The latest show at Guerrero Gallery, which features new work by AJ Fosik, ErinRiley, and Ben Venom, opened to a large crowd on a warm Saturday night. The opening was much-anticipated by fans who have come to love the unique aesthetic of AJ Fosik’s work. All in all, the show really expands the limits of folk art and pushes the conventions that usually come to mind when one thinks of quilting, sewing,weaving, woodworking and building. Each of the artists works in a unique medium that is becoming more and more rare, and it was great to see each artist put a contemporary spin on these traditional ways of creating.

Click the image gallery above to see all the art and photographs from the opening.

AJ Fosik’s amazing three-dimensional animal busts are assembled from hand cutpieces of wood painted in vibrant colors. His use of pattern and color is hypnoticand the amount of work that goes into each piece is astounding. The busts have amystical quality to them, reminiscent of masks, totems, or ancient idols. His pieces literally stand out from the walls and demand a closer look. Viewers definitely need to see these pieces in person—the amount of detail and the level of craftsmanship in them is phenomenal. It’s obvious that Fosik continues to hone his craft andkeeps perfecting what he does best.

This show marked Erin Riley’s first exhibition in SF, and I have a feeling we’ll be seeing more from her soon. Her tapestries are made of hand-dyed wool yarn woven on a floor loom. These traditional pieces depict the experimentation and self-discovery of young girls, and the imagery—faceless girls in party scenes, taking nude self-portraits on their cell phones or doing body shots—contrasts beautifully with the softness of the medium. The snapshots that inspire her pieces are found through Google image searches or anonymous Facebook accounts. Her work is incredibly relevant and says a lot about youth and the internet today.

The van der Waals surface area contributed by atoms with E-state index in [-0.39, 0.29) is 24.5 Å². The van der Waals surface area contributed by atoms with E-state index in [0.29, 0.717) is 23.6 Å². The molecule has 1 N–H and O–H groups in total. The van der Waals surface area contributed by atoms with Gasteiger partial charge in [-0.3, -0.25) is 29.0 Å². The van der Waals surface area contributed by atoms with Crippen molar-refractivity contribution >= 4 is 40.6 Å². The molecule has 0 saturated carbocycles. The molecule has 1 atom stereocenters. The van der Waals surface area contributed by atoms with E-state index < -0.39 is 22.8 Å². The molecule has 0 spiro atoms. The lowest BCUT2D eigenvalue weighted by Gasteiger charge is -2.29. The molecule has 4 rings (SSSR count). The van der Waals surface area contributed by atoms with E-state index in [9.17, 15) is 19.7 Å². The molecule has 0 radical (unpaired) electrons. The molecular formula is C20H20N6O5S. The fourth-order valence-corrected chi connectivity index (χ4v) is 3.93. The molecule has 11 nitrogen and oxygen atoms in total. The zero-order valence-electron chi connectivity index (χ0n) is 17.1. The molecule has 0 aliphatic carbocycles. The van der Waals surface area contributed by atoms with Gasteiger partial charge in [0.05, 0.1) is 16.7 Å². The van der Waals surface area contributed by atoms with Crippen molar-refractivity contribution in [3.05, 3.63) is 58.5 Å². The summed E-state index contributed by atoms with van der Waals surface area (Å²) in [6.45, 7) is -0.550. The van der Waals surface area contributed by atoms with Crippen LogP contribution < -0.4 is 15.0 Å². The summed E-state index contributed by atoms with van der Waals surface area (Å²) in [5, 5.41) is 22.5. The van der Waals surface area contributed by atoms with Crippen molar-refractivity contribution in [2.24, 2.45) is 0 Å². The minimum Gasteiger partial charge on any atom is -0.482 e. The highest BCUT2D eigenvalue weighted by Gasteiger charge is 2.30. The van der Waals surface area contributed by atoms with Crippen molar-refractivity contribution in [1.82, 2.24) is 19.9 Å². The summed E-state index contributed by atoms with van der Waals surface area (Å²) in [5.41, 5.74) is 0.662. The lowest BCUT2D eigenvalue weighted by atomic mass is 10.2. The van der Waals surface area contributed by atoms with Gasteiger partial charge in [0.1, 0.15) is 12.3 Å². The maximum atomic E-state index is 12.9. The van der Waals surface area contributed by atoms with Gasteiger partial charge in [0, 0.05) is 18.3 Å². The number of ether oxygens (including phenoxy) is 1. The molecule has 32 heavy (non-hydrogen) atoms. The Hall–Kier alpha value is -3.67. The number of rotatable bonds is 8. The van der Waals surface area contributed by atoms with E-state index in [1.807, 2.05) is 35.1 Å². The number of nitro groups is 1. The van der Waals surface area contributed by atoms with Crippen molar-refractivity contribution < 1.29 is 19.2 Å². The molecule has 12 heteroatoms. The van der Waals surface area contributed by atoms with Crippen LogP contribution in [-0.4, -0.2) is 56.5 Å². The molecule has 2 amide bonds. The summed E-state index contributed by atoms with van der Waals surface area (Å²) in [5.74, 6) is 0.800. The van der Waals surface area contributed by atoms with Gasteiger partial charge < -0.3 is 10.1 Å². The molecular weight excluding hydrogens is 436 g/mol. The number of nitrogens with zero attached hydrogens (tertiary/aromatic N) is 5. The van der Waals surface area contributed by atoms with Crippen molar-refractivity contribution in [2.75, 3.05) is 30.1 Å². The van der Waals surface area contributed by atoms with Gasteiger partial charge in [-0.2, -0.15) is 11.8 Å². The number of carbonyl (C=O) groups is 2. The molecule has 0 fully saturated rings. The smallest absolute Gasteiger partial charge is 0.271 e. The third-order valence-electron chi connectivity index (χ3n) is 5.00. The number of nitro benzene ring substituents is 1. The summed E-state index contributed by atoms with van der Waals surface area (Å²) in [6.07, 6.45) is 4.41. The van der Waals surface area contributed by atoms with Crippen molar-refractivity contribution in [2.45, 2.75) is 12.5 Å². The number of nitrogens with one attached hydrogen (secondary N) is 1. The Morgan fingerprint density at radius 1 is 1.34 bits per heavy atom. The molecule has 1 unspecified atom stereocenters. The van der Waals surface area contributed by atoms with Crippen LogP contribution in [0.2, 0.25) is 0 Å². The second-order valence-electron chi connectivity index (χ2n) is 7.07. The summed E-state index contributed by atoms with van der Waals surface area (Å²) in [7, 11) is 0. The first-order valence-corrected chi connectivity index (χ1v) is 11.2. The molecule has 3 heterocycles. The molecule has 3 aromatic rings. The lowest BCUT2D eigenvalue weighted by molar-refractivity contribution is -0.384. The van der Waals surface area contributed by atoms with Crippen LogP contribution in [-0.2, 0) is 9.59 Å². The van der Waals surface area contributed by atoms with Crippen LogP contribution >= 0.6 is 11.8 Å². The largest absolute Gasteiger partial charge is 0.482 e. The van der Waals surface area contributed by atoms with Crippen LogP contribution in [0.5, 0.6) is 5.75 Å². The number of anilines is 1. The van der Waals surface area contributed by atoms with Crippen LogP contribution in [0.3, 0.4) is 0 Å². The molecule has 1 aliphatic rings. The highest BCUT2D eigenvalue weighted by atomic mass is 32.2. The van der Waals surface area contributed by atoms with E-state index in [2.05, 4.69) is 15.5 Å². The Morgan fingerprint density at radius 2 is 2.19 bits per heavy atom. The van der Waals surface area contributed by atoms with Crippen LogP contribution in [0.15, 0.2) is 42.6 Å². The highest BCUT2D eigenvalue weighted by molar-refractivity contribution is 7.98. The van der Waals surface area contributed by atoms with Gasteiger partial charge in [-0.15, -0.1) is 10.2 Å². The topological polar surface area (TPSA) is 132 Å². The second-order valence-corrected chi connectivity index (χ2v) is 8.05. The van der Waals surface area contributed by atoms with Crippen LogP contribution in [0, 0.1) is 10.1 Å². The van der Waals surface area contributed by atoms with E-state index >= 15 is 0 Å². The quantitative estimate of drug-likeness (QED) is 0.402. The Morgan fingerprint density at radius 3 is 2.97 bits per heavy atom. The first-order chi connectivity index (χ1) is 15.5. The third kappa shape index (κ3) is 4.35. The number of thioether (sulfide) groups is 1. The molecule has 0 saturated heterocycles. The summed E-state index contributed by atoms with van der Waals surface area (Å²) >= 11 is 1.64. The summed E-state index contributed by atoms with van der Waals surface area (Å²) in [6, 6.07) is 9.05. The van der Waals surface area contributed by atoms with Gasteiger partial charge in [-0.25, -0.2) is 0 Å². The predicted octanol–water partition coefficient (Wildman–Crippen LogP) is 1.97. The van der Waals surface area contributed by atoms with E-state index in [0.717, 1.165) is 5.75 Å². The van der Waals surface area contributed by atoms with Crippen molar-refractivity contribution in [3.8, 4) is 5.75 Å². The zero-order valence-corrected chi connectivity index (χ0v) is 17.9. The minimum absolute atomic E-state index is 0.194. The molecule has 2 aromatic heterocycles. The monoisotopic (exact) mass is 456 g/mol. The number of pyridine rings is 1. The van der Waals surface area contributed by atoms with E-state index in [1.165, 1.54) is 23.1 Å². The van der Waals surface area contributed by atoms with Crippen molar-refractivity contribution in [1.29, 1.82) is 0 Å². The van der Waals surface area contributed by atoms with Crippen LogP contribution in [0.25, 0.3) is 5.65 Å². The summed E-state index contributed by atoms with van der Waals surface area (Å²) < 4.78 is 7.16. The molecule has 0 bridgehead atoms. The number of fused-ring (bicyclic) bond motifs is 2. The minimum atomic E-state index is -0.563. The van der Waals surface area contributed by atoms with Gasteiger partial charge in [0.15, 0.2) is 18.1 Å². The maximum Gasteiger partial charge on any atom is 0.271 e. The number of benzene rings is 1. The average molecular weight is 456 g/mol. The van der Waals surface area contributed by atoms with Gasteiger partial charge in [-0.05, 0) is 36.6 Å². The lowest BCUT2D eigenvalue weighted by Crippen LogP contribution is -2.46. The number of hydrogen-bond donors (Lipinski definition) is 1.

Artist Ben Venom and his Metal Quilt

Last, Ben Venom marries quilting, sewing, heavy metal, and his southern roots. The products of these seemingly opposing forces are an homage to a unique background.The quilts and flags are sewn together from band T-shirts. By merging together the rebellious imagery of black metal with the domestic quality of quilting and sewing, the end result feels celebratory and exciting.

If you missed the opening, the show runs through December 4th and is definitely worth seeing. Guerrero Gallery is located at 2700 19th Street and is open from Tuesday-Sunday.

Michelle Fleck for

To find out more about this show, visit:

Michelle Fleck is an artist and writer living in San Francisco, to find out more about her work visit:

Photography by Michael Cuffe for